39. A 2016 SR of flaxseed including 15 trials: This meta-analysis of RCTs showed significant reductions in both SBP and DBP following supplementation with various flaxseed products.
  40. A 2016 SR of massage therapy including 9 RCTs: This systematic review found a medium effect of massage on SBP and a small effect on DBP in patients with hypertension or prehypertension.
  41. A 2015 SR of massage therapy including 24 studies: There is some encouraging evidence of massage for essential hypertension.
  42. A 2015 SR of transcendental meditation (TM) including 12 studies: an approximate reduction of systolic and diastolic BP of -4.26 mm Hg (95% CI=-6.06, -2.23) and -2.33 mm Hg (95% CI=-3.70, -0.97), respectively, in TM groups compared with control groups.
  43. A 2015 SR of Zhen Wu Decoction (ZWD) including 7 trials: This systematic review revealed no definite conclusion about the application of ZWD for hypertension due to the poor methodological quality, high risk of bias, and inadequate reporting on clinical data.
  44. A 2015 SR of acupuncture including 23 RCTs: Our review provided evidence of acupuncture as an adjunctive therapy to medication for treating hypertension, while the evidence for acupuncture alone lowing BP is insufficient.
  45. A 2015 SR of xuefu zhuyu decoction (XZD) including 15 studies: This meta-analysis provides evidence that XZD is beneficial for hypertension.
  46. A 2015 SR of Shenqi pill including 4 RCTs: This systematic review firstly provided no definite evidence for the efficacy and safety of Shenqi pill for hypertension based on the insufficient data.
  47. A 2015 SR of Jian Ling Decoction (JLD) including 10 trials: Owing to insufficient clinical data, it is difficult to draw a definite conclusion regarding the effectiveness and safety of JLD for essential hypertension.
  48. A 2015 SR of Chinese herbal medicines (CHM) including 5 trials: No definite conclusions about the effectiveness and safety of CHM for resistant hypertension could be drawn.
  49. A 2015 SR of Chinese medicines (CM) including 27 RCTs: When combined with Western medines, CM as a complementary treatment approach has certain effects for the control of hypertension and protection of target organs.
  50. A 2015 SR of berberine including 17 RCTs: This study indicates that berberine has comparable therapeutic effect on type 2 DM, hyperlipidemia and hypertension with no serious side effect.
  51. A 2015 SR of garlic including 9 double-blind trials: Although evidence from this review suggests that garlic preparations may lower BP in hypertensive individuals, the evidence is not strong.
  52. A 2015 SR of chlorogenic acids (CGAs) including 5 studies: CGA intake causes statistically significant reductions in systolic and diastolic blood pressures.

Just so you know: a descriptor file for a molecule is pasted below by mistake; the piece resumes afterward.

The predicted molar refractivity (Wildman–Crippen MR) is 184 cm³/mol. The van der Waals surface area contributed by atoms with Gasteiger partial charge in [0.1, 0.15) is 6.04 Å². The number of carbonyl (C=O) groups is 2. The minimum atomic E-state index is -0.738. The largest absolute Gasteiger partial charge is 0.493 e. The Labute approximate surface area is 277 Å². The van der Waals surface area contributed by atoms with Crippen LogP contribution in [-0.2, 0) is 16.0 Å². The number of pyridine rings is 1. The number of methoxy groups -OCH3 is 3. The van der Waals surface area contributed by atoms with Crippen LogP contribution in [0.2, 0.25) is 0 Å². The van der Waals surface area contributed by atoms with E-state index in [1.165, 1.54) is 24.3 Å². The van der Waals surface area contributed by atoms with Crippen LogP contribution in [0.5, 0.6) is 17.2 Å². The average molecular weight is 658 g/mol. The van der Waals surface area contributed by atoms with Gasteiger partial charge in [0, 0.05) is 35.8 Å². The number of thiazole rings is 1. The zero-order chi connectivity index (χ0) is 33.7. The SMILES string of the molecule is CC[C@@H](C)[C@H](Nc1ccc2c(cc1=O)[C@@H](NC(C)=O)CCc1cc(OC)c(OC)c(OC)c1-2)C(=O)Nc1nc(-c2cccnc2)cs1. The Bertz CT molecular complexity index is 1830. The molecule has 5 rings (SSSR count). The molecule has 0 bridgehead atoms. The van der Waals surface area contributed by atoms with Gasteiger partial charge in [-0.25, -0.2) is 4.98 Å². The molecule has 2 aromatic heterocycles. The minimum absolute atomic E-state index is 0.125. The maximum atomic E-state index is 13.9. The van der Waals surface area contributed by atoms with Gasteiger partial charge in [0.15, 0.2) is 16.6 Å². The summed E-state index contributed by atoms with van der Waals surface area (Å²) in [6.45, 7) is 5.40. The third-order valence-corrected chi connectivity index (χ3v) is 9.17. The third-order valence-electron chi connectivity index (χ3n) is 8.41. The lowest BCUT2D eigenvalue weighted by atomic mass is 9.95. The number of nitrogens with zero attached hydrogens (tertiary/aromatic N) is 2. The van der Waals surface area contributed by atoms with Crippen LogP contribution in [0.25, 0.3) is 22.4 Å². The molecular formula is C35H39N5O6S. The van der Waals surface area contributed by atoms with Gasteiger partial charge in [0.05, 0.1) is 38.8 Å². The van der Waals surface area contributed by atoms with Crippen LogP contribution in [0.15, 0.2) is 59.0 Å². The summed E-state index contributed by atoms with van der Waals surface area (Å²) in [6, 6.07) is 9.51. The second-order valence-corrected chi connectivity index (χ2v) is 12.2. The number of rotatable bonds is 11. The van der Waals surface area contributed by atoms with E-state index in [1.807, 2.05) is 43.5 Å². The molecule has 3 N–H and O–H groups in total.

53. A 2014 SR of omega-3 fatty acid supplementation including 70 RCTs:  provision of EPA+DHA reduces systolic blood pressure, while provision of ≥2 grams reduces diastolic blood pressure.
  54. A 2014 SR of green tea including 20 RCTs: Green tea intake results in significant reductions in systolic blood pressure
  55. A 2014 SR of probiotics including 9 studies: consuming probiotics may improve BP by a modest degree, with a potentially greater effect when baseline BP is elevated, multiple species of probiotics are consumed, the duration of intervention is ≥8 weeks, or daily consumption dose is ≥10(11) colony-forming units.
  56. A 2014 SR of yoga including 17 trials: The evidence for the effectiveness of yoga as a treatment of hypertension is encouraging but inconclusive.
  57. A 2014 SR of yoga including 7 RCTs: very low-quality evidence was found for effects of yoga on systolic and diastolic blood pressure.
  58. A 2014 SR of yoga including 120 studies: yoga is an effective adjunct therapy for HPT and worthy of inclusion in clinical guidelines.
  59. A 2014 SR of moxibustion:  a beneficial effect of using moxibustion interventions on KI 1 to lower blood pressure compared to antihypertensive drugs.
  60. A 2014 SR of acupuncture including 4 sham-controlled RCTs: acupuncture significantly lowers blood pressure in patients taking antihypertensive medications.
  61. A 2014 SR of Tuina including 7 RCTs: The findings from our review suggest that Tuina might be a beneficial adjuvant for patients with EH
  62. A 2014 SR of ‘kidney tonifying’ (KT) Chinese herbal mixture including 6 studies: Compared with antihypertensive drugs alone, KT formula combined with antihypertensive drugs may provide more benefits for patients with SH.